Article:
|Primary Completion Date:||March 2012 (Final data collection date for primary outcome measure)|
Experimental: All subjects
All Subjects will receive the same intervention.
All patients (previously on an efavirenz-based therapy) will be administered maraviroc at 600mg twice-daily for 2 weeks.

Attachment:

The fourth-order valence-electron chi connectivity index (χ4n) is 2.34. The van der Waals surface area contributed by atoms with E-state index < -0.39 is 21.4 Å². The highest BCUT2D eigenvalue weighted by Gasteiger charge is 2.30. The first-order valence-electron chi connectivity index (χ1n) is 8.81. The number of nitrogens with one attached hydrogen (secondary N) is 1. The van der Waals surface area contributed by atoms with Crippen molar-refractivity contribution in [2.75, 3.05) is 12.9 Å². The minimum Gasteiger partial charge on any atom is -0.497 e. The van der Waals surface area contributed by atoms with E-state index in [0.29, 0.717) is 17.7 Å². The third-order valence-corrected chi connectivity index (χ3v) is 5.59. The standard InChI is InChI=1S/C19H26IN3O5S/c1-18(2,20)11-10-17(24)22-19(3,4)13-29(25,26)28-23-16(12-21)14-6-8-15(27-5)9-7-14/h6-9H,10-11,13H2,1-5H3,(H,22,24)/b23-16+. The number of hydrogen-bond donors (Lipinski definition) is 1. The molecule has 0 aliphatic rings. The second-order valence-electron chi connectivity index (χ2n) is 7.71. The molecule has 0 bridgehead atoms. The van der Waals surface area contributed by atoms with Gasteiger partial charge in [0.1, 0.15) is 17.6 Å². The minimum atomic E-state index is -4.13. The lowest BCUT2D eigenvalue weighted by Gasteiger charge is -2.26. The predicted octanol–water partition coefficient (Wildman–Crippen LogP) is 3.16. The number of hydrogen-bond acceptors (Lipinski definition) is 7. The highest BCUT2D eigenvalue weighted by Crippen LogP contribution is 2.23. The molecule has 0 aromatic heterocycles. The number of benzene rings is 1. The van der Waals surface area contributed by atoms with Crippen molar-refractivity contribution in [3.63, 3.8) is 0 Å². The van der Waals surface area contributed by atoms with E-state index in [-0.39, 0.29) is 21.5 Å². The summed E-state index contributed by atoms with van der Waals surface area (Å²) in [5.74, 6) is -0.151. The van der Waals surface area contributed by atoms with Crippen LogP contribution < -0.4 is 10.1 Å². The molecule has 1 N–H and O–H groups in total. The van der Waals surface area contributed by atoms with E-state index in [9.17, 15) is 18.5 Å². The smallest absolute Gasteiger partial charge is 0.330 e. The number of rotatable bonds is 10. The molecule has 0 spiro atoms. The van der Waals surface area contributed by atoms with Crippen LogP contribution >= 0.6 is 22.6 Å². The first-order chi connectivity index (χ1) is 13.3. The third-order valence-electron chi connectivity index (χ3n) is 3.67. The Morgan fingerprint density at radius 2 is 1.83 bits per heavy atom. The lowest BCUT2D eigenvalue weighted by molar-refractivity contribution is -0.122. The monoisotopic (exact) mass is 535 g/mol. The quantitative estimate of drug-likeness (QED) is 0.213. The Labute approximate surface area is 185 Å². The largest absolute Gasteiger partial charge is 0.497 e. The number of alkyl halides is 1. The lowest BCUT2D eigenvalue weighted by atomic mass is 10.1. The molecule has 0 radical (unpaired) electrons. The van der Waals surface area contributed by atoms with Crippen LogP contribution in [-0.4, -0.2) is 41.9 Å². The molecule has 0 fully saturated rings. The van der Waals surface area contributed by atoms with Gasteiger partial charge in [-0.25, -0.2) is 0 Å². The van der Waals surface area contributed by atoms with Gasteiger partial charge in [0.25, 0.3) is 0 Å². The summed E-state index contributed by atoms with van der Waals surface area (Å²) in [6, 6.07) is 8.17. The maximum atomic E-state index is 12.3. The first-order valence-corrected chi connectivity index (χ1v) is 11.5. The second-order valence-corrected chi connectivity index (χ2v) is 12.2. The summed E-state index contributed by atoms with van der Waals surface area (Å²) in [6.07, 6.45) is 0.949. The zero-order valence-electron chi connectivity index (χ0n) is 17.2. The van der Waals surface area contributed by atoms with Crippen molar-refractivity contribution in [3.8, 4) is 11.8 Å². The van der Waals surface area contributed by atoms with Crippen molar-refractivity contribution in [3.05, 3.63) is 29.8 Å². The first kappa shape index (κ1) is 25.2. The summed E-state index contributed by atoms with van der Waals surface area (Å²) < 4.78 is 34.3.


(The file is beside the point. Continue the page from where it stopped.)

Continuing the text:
Maraviroc (MVC) is a CCR5 antagonist that prevents virus entry blocking the binding of R5-tropic HIV to the cell surface CCR5 co-receptor. The MERIT Study compared MVC with EFV, each with a Combivir backbone, as initial therapy. Using a non-inferiority margin of 10% MVC was non-inferior to EFV using the <400 copies/ml viral load cut-off but failed to reach non-inferiority when a <50 copies/ml analysis was used. Since this study was performed a more sensitive tropism assay has become routinely available and a re-analysis of the MERIT results showed that some of the patients with apparent R5-tropic virus actually had non-R5 virus. When these patients were excluded from the analysis, MVC did achieve non-inferiority compared to efavirenz. Of note, a subanalysis in the original MERIT Study of individuals with a baseline viral load below 100,000 copies/ml demonstrated only a small numerical difference between MVC and EFV recipients with 69.6% and 71.6% respectively achieving a viral load less than 50 copies/ml at 48 weeks. Recent data from the MOTIVATE Study (a comparison of maraviroc and placebo with optimised background regimen in treatment-experienced patients) showed geno2pheno (a genotypic algorithm for tropism estimation) to be as accurate as Trofile (a phenotypic assay) at predicting response to maraviroc. In situations where the genotypic and phenotypic test showed discordant results virological response was similar to where both demonstrated concordant R5-tropism.